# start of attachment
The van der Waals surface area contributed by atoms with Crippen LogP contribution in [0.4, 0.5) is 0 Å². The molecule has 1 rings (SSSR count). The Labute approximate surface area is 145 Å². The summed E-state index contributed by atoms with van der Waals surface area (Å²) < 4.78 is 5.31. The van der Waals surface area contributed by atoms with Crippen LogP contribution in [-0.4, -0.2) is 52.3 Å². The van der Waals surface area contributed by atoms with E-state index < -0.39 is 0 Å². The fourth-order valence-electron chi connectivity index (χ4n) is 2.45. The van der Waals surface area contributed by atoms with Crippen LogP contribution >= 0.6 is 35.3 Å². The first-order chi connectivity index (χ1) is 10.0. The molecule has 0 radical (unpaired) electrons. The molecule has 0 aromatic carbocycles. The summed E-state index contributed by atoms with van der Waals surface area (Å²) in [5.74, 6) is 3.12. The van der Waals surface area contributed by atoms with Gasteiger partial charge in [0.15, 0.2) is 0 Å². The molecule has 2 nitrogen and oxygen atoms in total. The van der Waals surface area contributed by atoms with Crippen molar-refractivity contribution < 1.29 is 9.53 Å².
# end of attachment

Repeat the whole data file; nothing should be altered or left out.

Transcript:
The van der Waals surface area contributed by atoms with Crippen LogP contribution in [0.4, 0.5) is 0 Å². The molecule has 1 rings (SSSR count). The Labute approximate surface area is 145 Å². The summed E-state index contributed by atoms with van der Waals surface area (Å²) < 4.78 is 5.31. The van der Waals surface area contributed by atoms with Crippen LogP contribution in [-0.4, -0.2) is 52.3 Å². The van der Waals surface area contributed by atoms with E-state index < -0.39 is 0 Å². The fourth-order valence-electron chi connectivity index (χ4n) is 2.45. The van der Waals surface area contributed by atoms with Crippen LogP contribution >= 0.6 is 35.3 Å². The first-order chi connectivity index (χ1) is 10.0. The molecule has 0 radical (unpaired) electrons. The molecule has 0 aromatic carbocycles. The summed E-state index contributed by atoms with van der Waals surface area (Å²) in [5.74, 6) is 3.12. The van der Waals surface area contributed by atoms with Gasteiger partial charge in [0.15, 0.2) is 0 Å². The molecule has 2 nitrogen and oxygen atoms in total. The van der Waals surface area contributed by atoms with Crippen molar-refractivity contribution < 1.29 is 9.53 Å².